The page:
GroundTruth Blog

Minnesota mom rallies against pesticide drift

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by Linda Wells

Bonnie Wirtz is a new mom living in Melrose, Minnesota. She and her husband moved there to start a farm and raise a family.

What they weren't planning on were the consequences of living in close proximity to frequent pesticide application. After one alarming incident of pesticide drift that put Bonnie in the hospital, this Minnesota mom took up the battle cry against pesticides and how they can harm children's health.  

Bonnie was already health-conscious. As a member of a local holistic mom's group, she tried to stay up to date on the best practices for keeping her developing baby boy Jayden healthy and safe. She and her husband switched to organic foods when Bonnie was pregnant, and choose organic produce for their son whenever they can to protect him from pesticide residues.

The drift incident left Bonnie feeling frustrated:

Through this event, I realized that even through the air we breathe we can be exposed to these chemicals on a routine basis — no matter where we live. It is horrifying to realize that others can expose my child to chemicals and there is little I can do to stop them.

The most intense episode of pesticide exposure happened last month, while Bonnie was at home with Jayden. Chlorpyrifos was being aerially applied to a nearby alfalfa field, and drifted into the Wirtz home through the air conditioner.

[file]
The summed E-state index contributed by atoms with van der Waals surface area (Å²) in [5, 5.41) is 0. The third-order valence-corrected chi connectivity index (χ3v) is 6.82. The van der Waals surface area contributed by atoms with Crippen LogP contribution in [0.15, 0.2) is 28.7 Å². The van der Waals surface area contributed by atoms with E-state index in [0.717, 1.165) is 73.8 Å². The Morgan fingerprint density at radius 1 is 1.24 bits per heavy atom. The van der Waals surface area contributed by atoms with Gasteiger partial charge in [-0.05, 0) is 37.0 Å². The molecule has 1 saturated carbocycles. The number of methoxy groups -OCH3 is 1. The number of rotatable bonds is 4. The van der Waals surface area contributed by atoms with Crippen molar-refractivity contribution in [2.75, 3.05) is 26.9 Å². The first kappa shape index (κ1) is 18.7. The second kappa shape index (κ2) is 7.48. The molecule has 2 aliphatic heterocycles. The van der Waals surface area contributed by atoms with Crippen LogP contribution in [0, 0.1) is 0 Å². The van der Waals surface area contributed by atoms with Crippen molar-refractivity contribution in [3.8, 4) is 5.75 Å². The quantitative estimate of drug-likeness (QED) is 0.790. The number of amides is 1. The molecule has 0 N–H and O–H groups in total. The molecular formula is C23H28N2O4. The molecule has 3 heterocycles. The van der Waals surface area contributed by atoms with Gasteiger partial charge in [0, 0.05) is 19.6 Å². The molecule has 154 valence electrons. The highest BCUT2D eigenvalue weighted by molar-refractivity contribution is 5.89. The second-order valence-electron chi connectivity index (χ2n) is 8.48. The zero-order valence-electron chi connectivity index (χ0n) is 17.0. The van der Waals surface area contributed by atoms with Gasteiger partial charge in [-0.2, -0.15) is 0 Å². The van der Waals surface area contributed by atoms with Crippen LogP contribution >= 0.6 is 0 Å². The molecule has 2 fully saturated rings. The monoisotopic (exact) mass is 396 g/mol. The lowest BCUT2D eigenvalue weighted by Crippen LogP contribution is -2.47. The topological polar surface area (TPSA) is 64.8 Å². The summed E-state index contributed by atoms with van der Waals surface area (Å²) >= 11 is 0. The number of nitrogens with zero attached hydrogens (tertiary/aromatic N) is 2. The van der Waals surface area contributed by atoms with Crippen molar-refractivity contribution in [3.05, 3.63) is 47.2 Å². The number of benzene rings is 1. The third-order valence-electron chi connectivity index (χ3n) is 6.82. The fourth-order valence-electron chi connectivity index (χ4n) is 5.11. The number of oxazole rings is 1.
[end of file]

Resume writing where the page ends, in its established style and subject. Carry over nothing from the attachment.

Bonnie's physical reaction was severe. She immediately had trouble breathing and her heart began racing almost to the point of cardiac arrest. Bonnie was rushed to the hospital, where the health professionals were concerned but unsurprised. Bonnie was told by a nurse practitioner that she was not the first to come in with similar reactions.  

High stakes for Jayden

The chemical, chlorpyrifos, is a known brain toxicant linked to learning disabilities in children. EPA recently announced new regulations focused on protecting people from exposure to chlorpyrifos, but many groups say that the measures don't go far enough in protecting people who work and live near the fields.  

Bonnie is now working with her moms' group to educate others about the many ways kids are exposed to pesticides, beyond just food residues. She says that many of her friends are wondering why their children have more allergies and asthma, why miscarriage and birth defect rates seem to be going up.

It's my hope that if more people understand that the food they are eating, and that is being produced around them, is affecting their health and the health of the ones they love, it will motivate them to speak out for better food policy and chemical policy. 

Bonnie has also joined a new statewide coalition in Minnesota focused on fighting pesticide drift. We'll keep you posted as the coalition's important efforts move ahead.

Linda Wells's blog

is PAN's Associate Director of Organizing. Follow @LindaatPAN

 

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